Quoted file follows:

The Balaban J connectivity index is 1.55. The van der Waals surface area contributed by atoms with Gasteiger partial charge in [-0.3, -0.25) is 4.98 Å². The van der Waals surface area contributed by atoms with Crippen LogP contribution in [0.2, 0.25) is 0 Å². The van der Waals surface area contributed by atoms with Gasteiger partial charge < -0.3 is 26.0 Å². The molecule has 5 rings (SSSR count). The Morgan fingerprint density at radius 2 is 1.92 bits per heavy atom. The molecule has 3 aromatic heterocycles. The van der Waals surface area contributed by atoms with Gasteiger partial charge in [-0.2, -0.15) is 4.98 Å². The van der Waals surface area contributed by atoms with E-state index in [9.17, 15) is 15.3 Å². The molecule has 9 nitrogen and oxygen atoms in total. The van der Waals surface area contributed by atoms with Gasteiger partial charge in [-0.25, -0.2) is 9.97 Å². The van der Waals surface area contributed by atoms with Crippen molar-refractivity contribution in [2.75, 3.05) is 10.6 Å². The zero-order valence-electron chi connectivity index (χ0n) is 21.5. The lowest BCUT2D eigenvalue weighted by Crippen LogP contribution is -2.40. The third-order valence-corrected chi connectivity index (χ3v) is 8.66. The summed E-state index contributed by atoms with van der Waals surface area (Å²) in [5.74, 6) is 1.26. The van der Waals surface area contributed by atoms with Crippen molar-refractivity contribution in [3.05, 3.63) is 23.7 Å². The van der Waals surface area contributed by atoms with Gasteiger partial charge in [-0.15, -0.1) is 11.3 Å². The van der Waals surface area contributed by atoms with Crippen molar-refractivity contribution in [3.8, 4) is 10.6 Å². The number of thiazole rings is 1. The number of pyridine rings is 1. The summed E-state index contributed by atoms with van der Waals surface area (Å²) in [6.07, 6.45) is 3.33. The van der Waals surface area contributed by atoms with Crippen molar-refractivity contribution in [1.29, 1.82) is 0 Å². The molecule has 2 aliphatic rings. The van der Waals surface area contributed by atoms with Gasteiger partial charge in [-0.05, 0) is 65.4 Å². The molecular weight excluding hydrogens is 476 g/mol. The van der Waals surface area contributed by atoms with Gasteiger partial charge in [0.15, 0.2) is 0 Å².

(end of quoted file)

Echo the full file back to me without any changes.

The Balaban J connectivity index is 1.55. The van der Waals surface area contributed by atoms with Gasteiger partial charge in [-0.3, -0.25) is 4.98 Å². The van der Waals surface area contributed by atoms with Crippen LogP contribution in [0.2, 0.25) is 0 Å². The van der Waals surface area contributed by atoms with Gasteiger partial charge < -0.3 is 26.0 Å². The molecule has 5 rings (SSSR count). The Morgan fingerprint density at radius 2 is 1.92 bits per heavy atom. The molecule has 3 aromatic heterocycles. The van der Waals surface area contributed by atoms with Gasteiger partial charge in [-0.2, -0.15) is 4.98 Å². The van der Waals surface area contributed by atoms with E-state index in [9.17, 15) is 15.3 Å². The molecule has 9 nitrogen and oxygen atoms in total. The van der Waals surface area contributed by atoms with Gasteiger partial charge in [-0.25, -0.2) is 9.97 Å². The van der Waals surface area contributed by atoms with Crippen molar-refractivity contribution in [2.75, 3.05) is 10.6 Å². The zero-order valence-electron chi connectivity index (χ0n) is 21.5. The lowest BCUT2D eigenvalue weighted by Crippen LogP contribution is -2.40. The third-order valence-corrected chi connectivity index (χ3v) is 8.66. The summed E-state index contributed by atoms with van der Waals surface area (Å²) in [5.74, 6) is 1.26. The van der Waals surface area contributed by atoms with Crippen molar-refractivity contribution in [3.05, 3.63) is 23.7 Å². The van der Waals surface area contributed by atoms with Gasteiger partial charge in [-0.15, -0.1) is 11.3 Å². The van der Waals surface area contributed by atoms with Crippen molar-refractivity contribution in [3.8, 4) is 10.6 Å². The number of thiazole rings is 1. The number of pyridine rings is 1. The summed E-state index contributed by atoms with van der Waals surface area (Å²) in [6.07, 6.45) is 3.33. The van der Waals surface area contributed by atoms with Crippen molar-refractivity contribution in [1.29, 1.82) is 0 Å². The molecule has 2 aliphatic rings. The van der Waals surface area contributed by atoms with Gasteiger partial charge in [-0.05, 0) is 65.4 Å². The molecular weight excluding hydrogens is 476 g/mol. The van der Waals surface area contributed by atoms with Gasteiger partial charge in [0.15, 0.2) is 0 Å².